Bad news again for the Monarch butterfly: Drought conditions and historic wildfires the past few years continue to decrease their numbers as they wing across Texas this spring. Worse news: milkweed plants – the only kind they need to survive – are also not in plentiful supply, says a Texas A&M University Monarch watcher.
Craig Wilson, a senior research associate in the Center for Mathematics and Science Education and a longtime butterfly enthusiast, says reports coming from Mexico where the Monarchs have their breeding grounds show their numbers are significantly down, a disturbing trend during much of the past decade.
“The severe drought in Texas and much of the Southwest continues to wreak havoc with the number of Monarchs,” Wilson explains.
“The conditions have been dry both here and in Mexico in recent years. It takes four generations of the insects to make it all of the way up to Canada, and because of lack of milkweed along the way, a lot of them just don’t make it.”
The dry conditions and changing farming practices are hampering the growth of milkweed, the only type of plant the Monarch will digest as it makes its trip north. Texas has had dozens of wildfires in the past few years that have hampered milkweed growth, and even though there are more than 30 types of milkweed (Asclepiadaceae) in the state, the numbers are not there to sustain the Monarchs as they start their 2,000-mile migration trip to Canada. Increased use of pesticides is also adversely affecting milkweed production, he notes.
“But if people want to help, they can pick up some milkweed plants right now at local farmer’s cooperative stores,” he says, “and this would no doubt be a big boost to help in their migration journey.”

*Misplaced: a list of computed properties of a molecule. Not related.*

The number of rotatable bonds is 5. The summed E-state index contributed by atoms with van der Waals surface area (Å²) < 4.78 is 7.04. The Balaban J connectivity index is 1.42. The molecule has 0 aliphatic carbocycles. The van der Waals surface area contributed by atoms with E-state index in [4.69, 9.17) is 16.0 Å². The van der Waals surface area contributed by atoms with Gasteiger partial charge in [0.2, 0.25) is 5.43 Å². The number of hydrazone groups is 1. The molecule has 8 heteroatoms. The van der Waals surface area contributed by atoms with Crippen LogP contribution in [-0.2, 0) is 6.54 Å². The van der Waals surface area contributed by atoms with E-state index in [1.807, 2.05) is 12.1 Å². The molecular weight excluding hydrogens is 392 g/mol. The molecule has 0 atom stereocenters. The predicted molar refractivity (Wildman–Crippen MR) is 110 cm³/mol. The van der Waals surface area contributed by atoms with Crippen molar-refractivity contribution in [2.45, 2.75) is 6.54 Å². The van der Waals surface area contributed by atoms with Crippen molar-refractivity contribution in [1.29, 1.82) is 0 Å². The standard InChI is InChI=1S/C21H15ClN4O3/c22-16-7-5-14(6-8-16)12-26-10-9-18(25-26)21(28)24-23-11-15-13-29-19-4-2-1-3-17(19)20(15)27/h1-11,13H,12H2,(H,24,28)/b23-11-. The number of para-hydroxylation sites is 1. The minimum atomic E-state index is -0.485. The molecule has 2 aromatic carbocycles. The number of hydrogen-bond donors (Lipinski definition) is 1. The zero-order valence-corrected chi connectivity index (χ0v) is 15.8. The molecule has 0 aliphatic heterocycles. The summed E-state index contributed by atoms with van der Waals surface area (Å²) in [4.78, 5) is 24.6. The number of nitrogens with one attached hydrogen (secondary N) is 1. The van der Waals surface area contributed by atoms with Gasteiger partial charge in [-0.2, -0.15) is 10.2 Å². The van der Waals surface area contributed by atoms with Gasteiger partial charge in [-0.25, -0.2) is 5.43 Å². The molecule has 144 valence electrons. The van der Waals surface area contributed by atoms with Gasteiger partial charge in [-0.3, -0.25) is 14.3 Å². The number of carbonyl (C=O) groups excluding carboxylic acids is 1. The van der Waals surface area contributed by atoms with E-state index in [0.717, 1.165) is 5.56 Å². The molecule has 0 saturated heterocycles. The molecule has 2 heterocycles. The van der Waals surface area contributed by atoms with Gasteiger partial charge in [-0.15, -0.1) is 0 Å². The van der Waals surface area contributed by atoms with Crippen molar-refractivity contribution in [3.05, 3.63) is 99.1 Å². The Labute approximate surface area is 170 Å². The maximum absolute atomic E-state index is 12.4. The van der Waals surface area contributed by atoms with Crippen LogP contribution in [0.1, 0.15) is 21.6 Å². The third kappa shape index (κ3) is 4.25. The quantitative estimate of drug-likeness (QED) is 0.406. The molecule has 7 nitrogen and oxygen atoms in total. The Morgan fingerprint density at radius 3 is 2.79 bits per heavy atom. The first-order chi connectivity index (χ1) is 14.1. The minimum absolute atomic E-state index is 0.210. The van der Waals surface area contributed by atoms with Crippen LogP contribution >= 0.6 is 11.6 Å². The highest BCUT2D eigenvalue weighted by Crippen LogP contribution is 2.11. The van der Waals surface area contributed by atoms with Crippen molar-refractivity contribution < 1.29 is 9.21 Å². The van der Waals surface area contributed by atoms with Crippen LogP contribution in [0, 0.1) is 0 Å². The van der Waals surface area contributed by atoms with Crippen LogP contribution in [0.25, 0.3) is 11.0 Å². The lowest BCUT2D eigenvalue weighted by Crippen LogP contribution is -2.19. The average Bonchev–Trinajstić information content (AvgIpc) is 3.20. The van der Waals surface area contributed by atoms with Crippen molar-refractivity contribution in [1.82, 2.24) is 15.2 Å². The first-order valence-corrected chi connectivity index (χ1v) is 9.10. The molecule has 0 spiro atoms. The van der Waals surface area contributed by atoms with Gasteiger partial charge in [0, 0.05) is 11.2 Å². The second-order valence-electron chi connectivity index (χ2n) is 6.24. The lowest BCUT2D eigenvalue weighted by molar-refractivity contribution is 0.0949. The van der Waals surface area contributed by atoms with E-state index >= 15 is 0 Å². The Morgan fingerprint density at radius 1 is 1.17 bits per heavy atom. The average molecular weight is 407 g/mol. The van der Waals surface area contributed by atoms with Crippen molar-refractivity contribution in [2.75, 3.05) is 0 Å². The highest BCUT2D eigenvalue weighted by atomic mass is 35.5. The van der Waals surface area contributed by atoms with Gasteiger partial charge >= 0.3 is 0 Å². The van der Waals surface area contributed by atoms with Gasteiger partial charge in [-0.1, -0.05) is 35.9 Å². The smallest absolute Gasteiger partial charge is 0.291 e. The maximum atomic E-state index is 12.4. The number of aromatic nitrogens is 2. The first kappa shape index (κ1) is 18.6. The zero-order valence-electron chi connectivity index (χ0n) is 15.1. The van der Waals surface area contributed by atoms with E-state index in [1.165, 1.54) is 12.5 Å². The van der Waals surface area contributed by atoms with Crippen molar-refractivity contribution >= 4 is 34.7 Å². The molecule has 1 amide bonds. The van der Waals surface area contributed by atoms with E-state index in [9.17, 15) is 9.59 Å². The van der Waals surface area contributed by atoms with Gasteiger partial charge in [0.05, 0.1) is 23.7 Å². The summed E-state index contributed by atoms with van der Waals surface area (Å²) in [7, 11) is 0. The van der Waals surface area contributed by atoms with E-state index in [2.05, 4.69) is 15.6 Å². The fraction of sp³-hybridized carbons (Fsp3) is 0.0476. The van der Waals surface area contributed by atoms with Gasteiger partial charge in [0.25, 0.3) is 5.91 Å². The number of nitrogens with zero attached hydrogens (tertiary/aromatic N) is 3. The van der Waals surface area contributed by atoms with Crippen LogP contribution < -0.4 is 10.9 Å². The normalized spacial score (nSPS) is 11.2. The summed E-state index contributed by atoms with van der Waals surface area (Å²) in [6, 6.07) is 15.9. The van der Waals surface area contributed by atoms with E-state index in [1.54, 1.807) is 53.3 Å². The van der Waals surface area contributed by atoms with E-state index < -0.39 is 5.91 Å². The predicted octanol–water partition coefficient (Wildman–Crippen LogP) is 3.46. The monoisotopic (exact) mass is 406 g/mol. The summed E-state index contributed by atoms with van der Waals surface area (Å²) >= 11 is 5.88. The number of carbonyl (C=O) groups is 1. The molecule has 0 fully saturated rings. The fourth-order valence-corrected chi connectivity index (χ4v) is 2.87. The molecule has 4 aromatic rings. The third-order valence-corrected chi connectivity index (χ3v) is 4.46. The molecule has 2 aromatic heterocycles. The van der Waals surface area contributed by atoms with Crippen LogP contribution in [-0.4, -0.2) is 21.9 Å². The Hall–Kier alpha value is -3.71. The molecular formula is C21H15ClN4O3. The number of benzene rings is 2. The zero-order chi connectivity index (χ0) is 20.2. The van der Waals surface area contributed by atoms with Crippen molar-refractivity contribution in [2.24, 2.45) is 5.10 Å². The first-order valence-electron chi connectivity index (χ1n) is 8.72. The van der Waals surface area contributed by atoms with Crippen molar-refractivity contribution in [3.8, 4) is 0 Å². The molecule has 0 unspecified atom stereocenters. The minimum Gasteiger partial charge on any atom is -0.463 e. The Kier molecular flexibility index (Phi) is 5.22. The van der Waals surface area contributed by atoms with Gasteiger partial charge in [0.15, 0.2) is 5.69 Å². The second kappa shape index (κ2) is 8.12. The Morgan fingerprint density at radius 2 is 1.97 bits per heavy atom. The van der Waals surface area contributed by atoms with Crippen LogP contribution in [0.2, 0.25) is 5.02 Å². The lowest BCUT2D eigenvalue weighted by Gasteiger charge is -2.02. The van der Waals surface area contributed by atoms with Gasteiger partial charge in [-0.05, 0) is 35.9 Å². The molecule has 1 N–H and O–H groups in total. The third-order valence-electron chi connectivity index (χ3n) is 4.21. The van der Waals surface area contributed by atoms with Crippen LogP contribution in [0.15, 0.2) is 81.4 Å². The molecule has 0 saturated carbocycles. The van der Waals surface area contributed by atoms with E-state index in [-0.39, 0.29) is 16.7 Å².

The Monarch reserves are in the Mexican state of Michoacan. It’s an area where tens of millions of Monarchs spend the winter and mate before heading north, Wilson points out.
“On a recent visit to the Monarch overwintering sites in Michoacan, former President Jimmy Carter said: ‘The Monarch butterfly unites the three countries of North America in peace. It is an ambassador of peace which requires protected areas and ecosystems that are preserved through sustainable agricultural and forestry practices. We need to work together to maintain a healthy and balanced ecosystem for all North America,” Wilson adds.
“It is important to have a national priority of planting milkweed to assure there will be Monarchs in the future,” Wilson believes. “If we could get several states to collaborate, we might be able to provide a ‘feeding’ corridor right up to Canada for the Monarchs.”
Wilson is currently adding a variety of milkweed plants to the existing Cynthia Woods Mitchell Garden on the Texas A&M campus. He recommends the following sites for Monarch followers: Journey North, Texas Monarch Watch and Monarch Watch.
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